Thanksgiving, this great American holiday, is a time to be both thankful and thoughtful in ways that too often get lost in the daily demands of life.
For some, Thanksgiving provides a "break in the action" so to speak. But it also represents the kick-off of a long holiday season with the two big ones, Christmas and New Year's, to follow.
For those who can, Thanksgiving means preparing a lavish meal with all the trimmings and trappings for family and friends. After feasting until your stomach literally feels stretched or either you think it certainly will from all the intake of calories, you begin to bemuse and wonder why you indulged yourself.
But what else does Thanksgiving mean? How many of us bother to look around at the things in our lives we should truly be thankful for? How many of us bother to look around at others in need to share what we have with them? Sharing doesn't always mean giving tangible or material items. However, for those who are without food, clothes and shelter, such items will certainly be a welcomed and useful gift.
But what about the emotional, love, and tender care needs right around you? What is your attitude and habit toward older members of your immediate family, aunts, uncles, grandma, and grandpa? Have you visited them, lately – before the Thanksgiving holiday and afterward? Have you picked up the phone to let them know you were thinking of them? Have you shared a meal, a hug? They may simply enjoy a visit, a good conversation, just some time—a little time from those they love.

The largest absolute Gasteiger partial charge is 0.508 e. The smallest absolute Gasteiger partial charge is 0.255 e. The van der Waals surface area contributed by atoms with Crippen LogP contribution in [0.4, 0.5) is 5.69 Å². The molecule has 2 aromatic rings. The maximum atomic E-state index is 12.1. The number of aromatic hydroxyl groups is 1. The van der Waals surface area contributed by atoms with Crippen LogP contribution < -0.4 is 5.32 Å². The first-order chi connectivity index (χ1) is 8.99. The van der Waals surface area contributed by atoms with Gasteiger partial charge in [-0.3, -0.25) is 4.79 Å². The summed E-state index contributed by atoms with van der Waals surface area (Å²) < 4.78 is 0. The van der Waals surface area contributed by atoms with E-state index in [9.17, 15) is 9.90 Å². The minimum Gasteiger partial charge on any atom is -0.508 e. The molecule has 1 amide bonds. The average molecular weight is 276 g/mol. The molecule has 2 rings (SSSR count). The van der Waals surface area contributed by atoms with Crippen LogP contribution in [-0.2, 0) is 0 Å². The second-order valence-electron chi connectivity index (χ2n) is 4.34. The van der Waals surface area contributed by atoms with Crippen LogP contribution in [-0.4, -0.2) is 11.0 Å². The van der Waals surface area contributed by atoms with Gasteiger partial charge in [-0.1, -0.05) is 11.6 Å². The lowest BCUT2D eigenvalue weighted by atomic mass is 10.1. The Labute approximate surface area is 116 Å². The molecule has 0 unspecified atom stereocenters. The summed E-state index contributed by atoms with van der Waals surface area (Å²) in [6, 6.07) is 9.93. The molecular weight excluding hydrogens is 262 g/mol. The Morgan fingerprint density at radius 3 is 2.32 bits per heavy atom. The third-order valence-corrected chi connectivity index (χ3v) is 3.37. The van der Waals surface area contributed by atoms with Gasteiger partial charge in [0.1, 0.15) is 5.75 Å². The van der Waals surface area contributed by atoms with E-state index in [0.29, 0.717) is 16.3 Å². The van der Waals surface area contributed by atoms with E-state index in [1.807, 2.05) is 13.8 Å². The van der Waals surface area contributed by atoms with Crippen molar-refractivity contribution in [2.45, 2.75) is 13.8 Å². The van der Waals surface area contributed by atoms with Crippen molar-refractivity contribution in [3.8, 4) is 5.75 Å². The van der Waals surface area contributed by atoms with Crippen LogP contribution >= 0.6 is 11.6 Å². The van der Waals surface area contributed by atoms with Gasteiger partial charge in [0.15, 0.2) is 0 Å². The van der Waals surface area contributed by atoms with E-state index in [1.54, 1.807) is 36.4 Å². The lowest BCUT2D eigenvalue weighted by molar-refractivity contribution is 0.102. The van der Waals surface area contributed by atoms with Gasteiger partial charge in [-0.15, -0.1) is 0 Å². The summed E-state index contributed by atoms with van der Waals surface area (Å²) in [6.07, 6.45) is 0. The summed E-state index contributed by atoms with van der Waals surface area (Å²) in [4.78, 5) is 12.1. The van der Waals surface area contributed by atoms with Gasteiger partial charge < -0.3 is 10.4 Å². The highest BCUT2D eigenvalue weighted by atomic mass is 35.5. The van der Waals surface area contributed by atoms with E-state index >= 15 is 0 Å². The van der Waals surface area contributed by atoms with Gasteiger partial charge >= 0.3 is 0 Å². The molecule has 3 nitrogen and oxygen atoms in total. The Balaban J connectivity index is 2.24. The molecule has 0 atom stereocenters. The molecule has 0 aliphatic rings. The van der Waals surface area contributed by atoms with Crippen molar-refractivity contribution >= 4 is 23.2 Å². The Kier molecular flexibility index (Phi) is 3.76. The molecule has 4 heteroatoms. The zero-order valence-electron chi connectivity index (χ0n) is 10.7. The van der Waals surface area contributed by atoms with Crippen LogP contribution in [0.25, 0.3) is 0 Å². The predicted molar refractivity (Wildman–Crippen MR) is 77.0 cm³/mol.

What about our parents, our siblings, our children, our spouses? What about those you live with everyday, those sitting right around the table with you? Do you really know how they are doing? Have you had a quiet relaxed time with any of them lately to find out what kinds of things in their lives they are happy about, what things they are not? Have you bothered to let them know, and remind them, that if they have a problem you are there for them?
Jobs, school, cars, simply interacting with the world can take its toll on all of us. Too often we lose sight of the mental and physical well-being of those we love and hold dearest – despite texting, Facebook, Twitter, Skype and all the ways at our disposal to stay connected.
With all the means to stay connected and communicate, are we really?
Every family member's load can be lighter when it is shared through a communication system, through outward signs from each other that you care and you are there to help in any way you can.
So let Thanksgiving be a time to be thankful. But also let it be a time to be thoughtful – about those around us every day that we too often take for granted and too often ignore.
Use this "break in the action" to catch up on those you love. If you can't give a lot of food and material love, give some thoughtful time.
Happy Thanksgiving. Happy family unity and love, and let it extend as far and as wide as you are able.